• First-time use of EVMs occurred in the general election in Kerala in 1982; however, the absence of a specific law prescribing its use led to the Supreme Court striking down that election. Subsequently, in 1989, the Parliament amended the Representation of the People Act, 1951 to create a provision for the use of EVMs in the elections.
  • In 2004, in the General Election to the Lok Sabha, the EVMs (more than one million) were used in all 543 Parliamentary Constituencies in the country.
  • The design and application of EVMs in the elections are considered a significant achievement in global democracy. It has brought more transparency, swiftness, and acceptability in the system. It has also helped in creating a vast pool of election officials well versed in its use.

Robustness of EVM

  • An EVM consists of two units, namely, Control Unit (CU) and Balloting Unit (BU) with a cable for connecting both. A Balloting Unit caters up to 16 candidates.
  • There is a number of variants available for the EVMs and over time, it has evolved and become more robust.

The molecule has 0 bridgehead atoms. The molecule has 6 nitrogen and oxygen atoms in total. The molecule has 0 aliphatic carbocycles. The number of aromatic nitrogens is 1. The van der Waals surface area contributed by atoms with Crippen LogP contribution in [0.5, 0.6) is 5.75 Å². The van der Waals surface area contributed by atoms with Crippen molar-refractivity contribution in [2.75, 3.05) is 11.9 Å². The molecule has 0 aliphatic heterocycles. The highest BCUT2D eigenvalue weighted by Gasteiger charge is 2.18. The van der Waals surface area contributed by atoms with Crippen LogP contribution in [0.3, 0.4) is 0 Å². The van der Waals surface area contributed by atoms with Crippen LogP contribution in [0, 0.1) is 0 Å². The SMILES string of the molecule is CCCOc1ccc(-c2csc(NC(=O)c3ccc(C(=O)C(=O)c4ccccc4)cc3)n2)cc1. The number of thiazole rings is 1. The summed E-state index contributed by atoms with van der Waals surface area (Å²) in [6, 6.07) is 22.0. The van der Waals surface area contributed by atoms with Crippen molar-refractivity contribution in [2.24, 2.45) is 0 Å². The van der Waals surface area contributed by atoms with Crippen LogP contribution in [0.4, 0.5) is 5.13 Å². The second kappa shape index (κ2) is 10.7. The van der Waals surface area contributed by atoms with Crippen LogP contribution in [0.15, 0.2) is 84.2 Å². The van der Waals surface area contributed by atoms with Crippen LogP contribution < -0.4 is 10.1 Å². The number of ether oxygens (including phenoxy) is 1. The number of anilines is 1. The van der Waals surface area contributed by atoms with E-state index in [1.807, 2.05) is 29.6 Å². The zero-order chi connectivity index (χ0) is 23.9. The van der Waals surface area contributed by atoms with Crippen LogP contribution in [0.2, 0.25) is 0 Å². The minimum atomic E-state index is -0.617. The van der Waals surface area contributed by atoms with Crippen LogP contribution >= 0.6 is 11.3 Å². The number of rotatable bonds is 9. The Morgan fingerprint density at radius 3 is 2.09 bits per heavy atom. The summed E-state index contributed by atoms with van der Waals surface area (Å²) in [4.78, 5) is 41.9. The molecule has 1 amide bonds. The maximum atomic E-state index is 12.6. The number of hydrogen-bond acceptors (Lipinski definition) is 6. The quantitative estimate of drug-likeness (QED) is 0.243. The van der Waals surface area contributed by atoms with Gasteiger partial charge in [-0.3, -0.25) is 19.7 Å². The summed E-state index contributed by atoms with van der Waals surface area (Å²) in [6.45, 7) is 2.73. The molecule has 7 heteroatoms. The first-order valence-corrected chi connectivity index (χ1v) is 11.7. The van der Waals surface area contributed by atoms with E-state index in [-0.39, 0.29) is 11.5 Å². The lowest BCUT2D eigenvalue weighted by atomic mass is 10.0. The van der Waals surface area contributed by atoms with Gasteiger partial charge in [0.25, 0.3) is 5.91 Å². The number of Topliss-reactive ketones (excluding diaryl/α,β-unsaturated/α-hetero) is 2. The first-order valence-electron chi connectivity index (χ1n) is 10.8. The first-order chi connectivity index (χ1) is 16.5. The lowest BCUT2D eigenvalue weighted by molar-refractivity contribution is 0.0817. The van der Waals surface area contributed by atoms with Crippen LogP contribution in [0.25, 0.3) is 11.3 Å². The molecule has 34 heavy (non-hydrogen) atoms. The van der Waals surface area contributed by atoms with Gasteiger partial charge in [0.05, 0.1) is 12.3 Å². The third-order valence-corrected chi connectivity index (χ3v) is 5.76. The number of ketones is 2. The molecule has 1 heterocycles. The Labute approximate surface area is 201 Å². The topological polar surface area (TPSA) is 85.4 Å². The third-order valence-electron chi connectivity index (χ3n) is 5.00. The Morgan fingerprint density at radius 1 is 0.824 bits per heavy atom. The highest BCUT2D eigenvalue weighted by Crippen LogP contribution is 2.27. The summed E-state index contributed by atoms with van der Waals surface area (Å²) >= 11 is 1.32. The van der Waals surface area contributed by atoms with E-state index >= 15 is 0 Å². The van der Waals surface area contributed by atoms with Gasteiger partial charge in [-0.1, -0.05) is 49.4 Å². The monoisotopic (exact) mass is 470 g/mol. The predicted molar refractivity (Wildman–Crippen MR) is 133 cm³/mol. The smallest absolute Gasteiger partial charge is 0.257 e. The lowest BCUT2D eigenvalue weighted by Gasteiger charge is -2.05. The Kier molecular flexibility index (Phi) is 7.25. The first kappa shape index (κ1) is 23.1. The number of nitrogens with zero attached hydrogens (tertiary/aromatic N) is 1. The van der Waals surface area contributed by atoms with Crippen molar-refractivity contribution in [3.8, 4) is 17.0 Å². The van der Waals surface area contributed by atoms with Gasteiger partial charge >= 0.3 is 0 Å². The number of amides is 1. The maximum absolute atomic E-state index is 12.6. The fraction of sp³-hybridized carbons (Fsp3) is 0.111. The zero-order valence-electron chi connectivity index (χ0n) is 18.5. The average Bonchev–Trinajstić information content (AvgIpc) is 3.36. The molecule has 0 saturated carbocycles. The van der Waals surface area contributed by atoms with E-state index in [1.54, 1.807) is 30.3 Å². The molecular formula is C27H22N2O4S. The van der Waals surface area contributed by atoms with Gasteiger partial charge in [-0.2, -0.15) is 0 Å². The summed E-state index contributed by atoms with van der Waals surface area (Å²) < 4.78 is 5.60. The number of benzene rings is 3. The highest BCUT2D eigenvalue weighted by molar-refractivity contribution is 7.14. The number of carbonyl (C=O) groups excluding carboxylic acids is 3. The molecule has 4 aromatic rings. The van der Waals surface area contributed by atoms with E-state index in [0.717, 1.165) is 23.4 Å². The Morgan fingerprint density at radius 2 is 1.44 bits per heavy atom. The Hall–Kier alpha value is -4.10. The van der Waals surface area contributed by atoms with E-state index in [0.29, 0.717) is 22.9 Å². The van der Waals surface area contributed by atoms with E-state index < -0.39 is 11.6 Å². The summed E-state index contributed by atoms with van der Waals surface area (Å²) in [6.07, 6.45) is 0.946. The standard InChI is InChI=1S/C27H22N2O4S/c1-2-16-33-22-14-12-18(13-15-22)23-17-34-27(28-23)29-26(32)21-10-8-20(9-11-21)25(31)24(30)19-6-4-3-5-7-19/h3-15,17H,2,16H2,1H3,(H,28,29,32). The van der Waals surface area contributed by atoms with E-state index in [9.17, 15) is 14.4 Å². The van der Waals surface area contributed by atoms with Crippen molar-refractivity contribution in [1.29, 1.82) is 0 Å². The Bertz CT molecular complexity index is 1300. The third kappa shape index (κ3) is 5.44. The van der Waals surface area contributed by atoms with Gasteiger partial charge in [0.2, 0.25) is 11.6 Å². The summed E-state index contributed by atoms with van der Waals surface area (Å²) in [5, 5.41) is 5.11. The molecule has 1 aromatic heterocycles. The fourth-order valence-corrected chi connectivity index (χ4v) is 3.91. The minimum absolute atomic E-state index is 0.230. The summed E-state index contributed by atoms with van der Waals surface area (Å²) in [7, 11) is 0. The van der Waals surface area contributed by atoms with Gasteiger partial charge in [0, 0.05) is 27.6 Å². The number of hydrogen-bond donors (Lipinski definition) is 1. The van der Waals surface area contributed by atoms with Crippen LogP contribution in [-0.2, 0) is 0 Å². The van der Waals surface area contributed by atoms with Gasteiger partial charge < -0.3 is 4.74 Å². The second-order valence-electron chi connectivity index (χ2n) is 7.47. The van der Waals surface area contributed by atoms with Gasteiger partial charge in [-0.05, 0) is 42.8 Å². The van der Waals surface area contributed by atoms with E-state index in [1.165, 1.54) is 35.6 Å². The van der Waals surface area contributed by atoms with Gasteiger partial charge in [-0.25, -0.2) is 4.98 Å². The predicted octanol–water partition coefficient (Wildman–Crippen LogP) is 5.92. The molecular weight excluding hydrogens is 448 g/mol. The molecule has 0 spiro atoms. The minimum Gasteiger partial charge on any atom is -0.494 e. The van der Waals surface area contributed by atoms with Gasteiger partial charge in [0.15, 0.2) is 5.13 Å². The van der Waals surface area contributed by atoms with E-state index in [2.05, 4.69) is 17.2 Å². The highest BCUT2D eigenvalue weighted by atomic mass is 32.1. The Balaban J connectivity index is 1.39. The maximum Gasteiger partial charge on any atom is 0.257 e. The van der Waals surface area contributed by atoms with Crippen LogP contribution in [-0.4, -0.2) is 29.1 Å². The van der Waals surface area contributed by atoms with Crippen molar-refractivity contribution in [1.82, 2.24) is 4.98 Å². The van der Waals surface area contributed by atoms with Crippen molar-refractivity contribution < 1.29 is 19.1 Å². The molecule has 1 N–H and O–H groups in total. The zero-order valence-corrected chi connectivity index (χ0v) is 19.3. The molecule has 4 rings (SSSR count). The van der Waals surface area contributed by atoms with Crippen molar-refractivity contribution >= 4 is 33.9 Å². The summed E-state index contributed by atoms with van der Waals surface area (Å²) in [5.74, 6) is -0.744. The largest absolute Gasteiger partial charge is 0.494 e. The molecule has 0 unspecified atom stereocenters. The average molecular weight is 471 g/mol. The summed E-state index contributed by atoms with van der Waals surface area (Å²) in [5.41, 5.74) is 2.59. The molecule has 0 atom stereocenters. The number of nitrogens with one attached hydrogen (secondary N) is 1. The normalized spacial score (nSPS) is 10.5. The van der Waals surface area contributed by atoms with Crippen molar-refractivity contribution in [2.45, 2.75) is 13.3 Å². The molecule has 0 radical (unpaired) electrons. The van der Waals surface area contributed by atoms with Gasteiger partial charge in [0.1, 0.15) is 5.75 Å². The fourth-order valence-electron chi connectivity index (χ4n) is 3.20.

• Since the standalone single-chip device is not connected to any network, it has been deemed to be robust.
  • This is also backed up with several technological and administrative safeguards to ensure that the machine is not tampered with.
  • The addition of Voter Verifiable Paper Audit Trail as an independent system attached with the Electronic Voting Machines, that allows the voters to verify that their votes are cast as intended has increased the layer of protection against any malpractices.
  • Although the ECI generally claims that EVMs are tamperproof and perfect for the Indian elections, there have been occasions where EVMs malfunctioned and had to be replaced.

Remote voting

  • The announcement by Chief Election Commissioner that the ECI is commencing trials of a “remote voting project” will surely bring about discussions on the safety of the move.
  • There is no official communication from the Election Commission of India about the project, but the ECI officials have mentioned that the system, being developed by IIT-Madras, employs the blockchain method for “two-way remote voting” at designated centres.
  • Remote voting was seen in the recent US presidential election, and the concept gained traction owing to the COVID-19 pandemic so as to keep social distancing.
    • The mail-in ballot system was used in the U.S., it is a system wherein the registered voters receive ballots and they return it via post or dropped it off at secure “drop boxes” or voting centres. An important observation to be made here is that the entire exercise was paper-based.